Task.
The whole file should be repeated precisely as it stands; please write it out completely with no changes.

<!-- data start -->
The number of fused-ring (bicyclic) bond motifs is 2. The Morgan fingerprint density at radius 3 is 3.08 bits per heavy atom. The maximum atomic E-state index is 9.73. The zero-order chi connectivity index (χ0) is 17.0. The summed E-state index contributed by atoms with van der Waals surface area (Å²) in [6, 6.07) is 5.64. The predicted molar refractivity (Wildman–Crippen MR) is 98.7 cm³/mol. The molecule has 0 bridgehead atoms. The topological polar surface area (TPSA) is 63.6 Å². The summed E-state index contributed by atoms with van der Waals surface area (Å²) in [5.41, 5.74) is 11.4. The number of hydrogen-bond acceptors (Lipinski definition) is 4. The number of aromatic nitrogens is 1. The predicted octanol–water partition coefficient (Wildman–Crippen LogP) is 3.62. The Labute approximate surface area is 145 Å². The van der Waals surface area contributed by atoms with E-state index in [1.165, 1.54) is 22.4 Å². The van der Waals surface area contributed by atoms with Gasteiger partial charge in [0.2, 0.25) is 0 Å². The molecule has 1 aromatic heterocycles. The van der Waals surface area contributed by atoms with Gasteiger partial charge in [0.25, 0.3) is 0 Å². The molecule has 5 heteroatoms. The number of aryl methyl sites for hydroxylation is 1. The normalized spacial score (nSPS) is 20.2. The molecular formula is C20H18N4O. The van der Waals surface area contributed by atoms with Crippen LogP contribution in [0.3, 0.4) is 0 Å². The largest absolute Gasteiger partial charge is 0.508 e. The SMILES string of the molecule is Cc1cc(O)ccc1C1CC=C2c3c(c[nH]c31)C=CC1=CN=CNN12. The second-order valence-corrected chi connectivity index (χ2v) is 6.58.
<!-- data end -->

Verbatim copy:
The number of fused-ring (bicyclic) bond motifs is 2. The Morgan fingerprint density at radius 3 is 3.08 bits per heavy atom. The maximum atomic E-state index is 9.73. The zero-order chi connectivity index (χ0) is 17.0. The summed E-state index contributed by atoms with van der Waals surface area (Å²) in [6, 6.07) is 5.64. The predicted molar refractivity (Wildman–Crippen MR) is 98.7 cm³/mol. The molecule has 0 bridgehead atoms. The topological polar surface area (TPSA) is 63.6 Å². The summed E-state index contributed by atoms with van der Waals surface area (Å²) in [5.41, 5.74) is 11.4. The number of hydrogen-bond acceptors (Lipinski definition) is 4. The number of aromatic nitrogens is 1. The predicted octanol–water partition coefficient (Wildman–Crippen LogP) is 3.62. The Labute approximate surface area is 145 Å². The van der Waals surface area contributed by atoms with E-state index in [1.165, 1.54) is 22.4 Å². The van der Waals surface area contributed by atoms with Gasteiger partial charge in [0.2, 0.25) is 0 Å². The molecule has 1 aromatic heterocycles. The van der Waals surface area contributed by atoms with Gasteiger partial charge in [0.25, 0.3) is 0 Å². The molecule has 5 heteroatoms. The number of aryl methyl sites for hydroxylation is 1. The normalized spacial score (nSPS) is 20.2. The molecular formula is C20H18N4O. The van der Waals surface area contributed by atoms with Crippen LogP contribution in [0.3, 0.4) is 0 Å². The largest absolute Gasteiger partial charge is 0.508 e. The SMILES string of the molecule is Cc1cc(O)ccc1C1CC=C2c3c(c[nH]c31)C=CC1=CN=CNN12. The second-order valence-corrected chi connectivity index (χ2v) is 6.58.